What is attitude accessibility?
Fazio et. al. describe attitude accessibility as the ease with which an attitude can be retrieved from memory. The more accessible an attitude is, the more likely it is to influence behavior.
In their research paper, Russell H. Fazio, Martha C. Powell, and Carol J. Williams explored the connection of attitudes influencing behavior. Attitudes are important because they shape our behavior, but not all attitudes affect behavior to the same extent. The concept of being able to come to retrieving an attitude explains why some attitudes are more likely to influence behavior than others.
What factors influence attitude accessibility?
The strength of an attitude influences its accessibility. Strong attitudes that are based on personal experience or knowledge are more likely to be accessible than weak attitudes based on secondhand information. The context in which an attitude is expressed also influences its accessibility. Attitudes that are expressed in a context similar to the behavior are more likely to be accessible.
External cues can also influence where our attitudes end up. Exposure to persuasive messages that are consistent with an attitude can increase its accessibility. Our ability to switch on an attitude or even access it can vary across individuals and situations.
How does our attitude accessibility affect behavior?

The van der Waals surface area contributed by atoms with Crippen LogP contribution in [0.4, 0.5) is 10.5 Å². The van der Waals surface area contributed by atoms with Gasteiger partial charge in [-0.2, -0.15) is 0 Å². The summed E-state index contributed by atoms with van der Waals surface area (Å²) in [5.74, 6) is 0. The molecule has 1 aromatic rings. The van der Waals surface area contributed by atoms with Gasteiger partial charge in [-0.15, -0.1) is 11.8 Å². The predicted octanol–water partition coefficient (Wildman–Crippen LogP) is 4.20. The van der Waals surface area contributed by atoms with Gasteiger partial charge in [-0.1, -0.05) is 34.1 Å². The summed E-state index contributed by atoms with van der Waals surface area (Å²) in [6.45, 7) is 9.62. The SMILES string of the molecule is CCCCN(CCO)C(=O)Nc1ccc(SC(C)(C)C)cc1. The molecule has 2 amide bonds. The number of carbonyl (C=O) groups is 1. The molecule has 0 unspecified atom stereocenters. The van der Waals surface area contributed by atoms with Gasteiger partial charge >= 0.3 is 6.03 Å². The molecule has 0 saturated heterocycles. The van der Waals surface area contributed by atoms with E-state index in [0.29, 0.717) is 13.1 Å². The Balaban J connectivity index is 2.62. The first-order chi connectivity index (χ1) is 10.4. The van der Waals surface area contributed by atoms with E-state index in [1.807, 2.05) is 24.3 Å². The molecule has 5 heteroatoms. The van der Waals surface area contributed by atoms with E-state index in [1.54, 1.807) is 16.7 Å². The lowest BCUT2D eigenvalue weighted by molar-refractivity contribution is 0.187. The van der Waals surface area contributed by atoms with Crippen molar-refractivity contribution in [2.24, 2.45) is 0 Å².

Even in the presence of conflicting attitudes, the more ease you have in turning to an attitude, the more it will be linked to how your behavior is affected. When an attitude is harder to reach, it is less likely to influence behavior, even in the absence of conflicting attitudes.
Why the retrieval so important?
Attitudes that are more reachable are more likely to be reliable predictors of behavior when compared to attitudes that are less easily remembered. By manipulating attitude accessibility and focusing on ways to increase it, peoples behavior can be better understood – and most valuably, predicted. This is why so many large brands turn to emotional advertising where they try to create an emotional link to their brand – it makes it easier to remember! One step up from this is evaluative conditioning. This is when a bland brand links itself to something that has favorable pre-existing feelings. Think of milk or toilet paper brands and their use of something like a puppy as a mascot!